James Ruggia | July 31, 2015 1:15 PM ET
Where the Wild Oats Are
Early this summer, as I walked through Hoboken on my way home to Jersey City, I came upon a young woman, about 27 or 28 years old, squatting in front of a closed store on the city’s main drag and relieving herself quite unabashedly on the WELCOME mat.
By way of asking her where she lived, I explained that I wanted the chance to pee on her doorstep. She then flipped me what my 9th grade Latin teacher would call the old “digita impudica,” meaning the digit without shame, virtue or modesty — that middle one. Crowds of young unruly drinkers is the price Hoboken pays for the success of its fabulous bar scene and the city’s famous boast that it has more bars per square mile than any other American town.
By all accounts, Mallorca, like Hoboken, is a beautiful place. Among the most beautiful resort islands in the Mediterranean, most of Mallorca’s visitors enjoy the beach, the food, the romance and the overflowing flower boxes of Palma de Mallorca. Unfortunately, Mallorca’s Magaluf Beach has become a magnet for young rowdy tourists who call the beach, “Shagalove.”
At night, the beach has become a promenade for foul-mouthed swaggering drunken sluggoes and their gals, who by day, from time to time use that sunlit strand to put on a live show for all the other bathers to watch.
The newspapers of Spain and Britain have been reporting on what seems to be a new outrage every week. This week produced a video of a British couple having “at it” on a “sunlounger” chair on the beach, amidst the tanning masses. You may be thinking that there are far worse stories in the news these days. Maybe so, but last year a video circulated of a teenaged girl “servicing” 24 men. She claimed she was only trying to earn free drinks.
Tired of waiting for a wrathful god to smite these naughty boys and girls, or at least to turn them into pillars of salt, the Spanish authorities have decided to take matters into their own hands with a series of new rules. Police have banned drinking on the street between 10 p.m. and 8 a.m.; organized pub crawls are being more closely monitored; $782 fines will be issued for urinating on the street; and $3,300 fines for those who leap from one balcony to another or into a hotel pool from on high.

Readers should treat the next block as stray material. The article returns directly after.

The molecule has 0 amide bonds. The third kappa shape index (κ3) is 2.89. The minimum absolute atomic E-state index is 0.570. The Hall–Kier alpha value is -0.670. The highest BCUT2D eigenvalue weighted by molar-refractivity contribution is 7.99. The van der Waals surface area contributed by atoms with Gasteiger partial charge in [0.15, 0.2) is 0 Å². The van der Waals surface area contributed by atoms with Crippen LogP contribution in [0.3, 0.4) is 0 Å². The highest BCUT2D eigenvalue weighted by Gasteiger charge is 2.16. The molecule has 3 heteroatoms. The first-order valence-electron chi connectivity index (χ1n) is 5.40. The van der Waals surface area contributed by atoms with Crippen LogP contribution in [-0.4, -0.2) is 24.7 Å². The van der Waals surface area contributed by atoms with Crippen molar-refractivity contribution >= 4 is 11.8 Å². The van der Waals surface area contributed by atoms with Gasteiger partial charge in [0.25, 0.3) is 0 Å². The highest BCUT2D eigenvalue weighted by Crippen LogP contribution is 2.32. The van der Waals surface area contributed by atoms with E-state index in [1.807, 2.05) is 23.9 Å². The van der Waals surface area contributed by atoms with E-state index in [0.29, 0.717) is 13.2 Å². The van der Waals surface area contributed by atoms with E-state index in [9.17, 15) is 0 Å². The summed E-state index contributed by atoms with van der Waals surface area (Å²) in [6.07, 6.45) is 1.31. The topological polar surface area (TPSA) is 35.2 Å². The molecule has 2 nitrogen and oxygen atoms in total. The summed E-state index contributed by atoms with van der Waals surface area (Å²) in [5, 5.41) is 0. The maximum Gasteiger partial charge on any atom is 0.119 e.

Local police and politicians may promise to crack down on naughty tourists, but in the real world, Magaluf Beach relies on the money those tourists bring in and, just like the bar owners of Hoboken, Magaluf’s cadre of mass tourism stakeholders constitutes a power block that’s counting cash too fast to really care about local sensitivities. The municipality of Calvià, home of Magaluf, is among the richest in Spain mostly because of the wild crowds that go there.
It’s got to leave a bitter taste in Spanish mouths. That record 65 million tourist arrivals that Spain received last year was a life saver tossed to an economy awash in a sea of red ink. Like Greece, Spain finds its culture, its work ethic and its very core of values called into question by talking financial heads, wagging stern financial fingers from the very same countries that the rowdy beach tourists come from.
It’s easy to understand how the boorish behavior of young tourists from prosperous countries becomes a sort of balancing narrative. “We may be broke,” you can hear people thinking, “but at least we still carry ourselves with pride while your tourists, etc. etc.”
When it comes to misbehaving, I’m of the Harry Truman school of “Your right to swing your fist ends where my nose begins.” If you’re not hurting anyone, then proceed with your silly lampshade. Young people don’t want to wake up old one day without any thrilling memories to make taking out the trash and mowing the lawn more palatable. I get it, but still, it seems to me that the fist meets the nose on Magaluf Beach when the actual people who live in that community, who grew up in that community and who are not prospering from all that brisk bar trade have to watch the very setting of their lives transformed into something they consider grotesque and insulting.
As for the drunken lovers who swagger through the streets, vomit in the flowerboxes and shout profanities in order to clear a space of terror around them as they cut through the crowds, let’s be clear their behavior is an insult that reflects in every way a complete disrespect for the people of Mallorca and Spain. They’re peeing on the BIEN VENIDO mat.
Las Vegas came up with the phrase “Whatever happens in Vegas, stays in Vegas.” And that’s OK because most of what happens in Vegas happens in hotel rooms, because they’re air-conditioned. Still that “whatever happens” attitude gets applied by some travelers when they find themselves in places where they feel entitled to do whatever they want, whether they’re in Magaluf, Fort Lauderdale or Pat Pong.
And it’s true. What happens on Magaluf Beach stays on Magaluf Beach and doesn’t follow that wild man home to his respectable community. It’s not sitting there next to him at the job interview as he tries to cover his neck tattoos with high-roll collars. But for all of those people, who “he’ll never see again anyway,” the memory of his indiscretions live on, and what’s worse is that the tradition of disrespect he contributed to with his vulgar and contemptuous behavior.
Wouldn’t it be nice if there were a place where naughty children could act out their excesses? J.M. Barrie, the author of Peter Pan, called it Never Never Land for a reason. There simply aren’t places where people are OK with their families being exposed to brawling, bratty and finally, idiotic behavior.
So here’s a sincere plea to the wilding crowds at Magaluf and to that young lady squatting in Hoboken. When you urinate all over a WELCOME mat, the hosts are unlikely to allow other visitors into their homes after they’ve wiped their feet on it.
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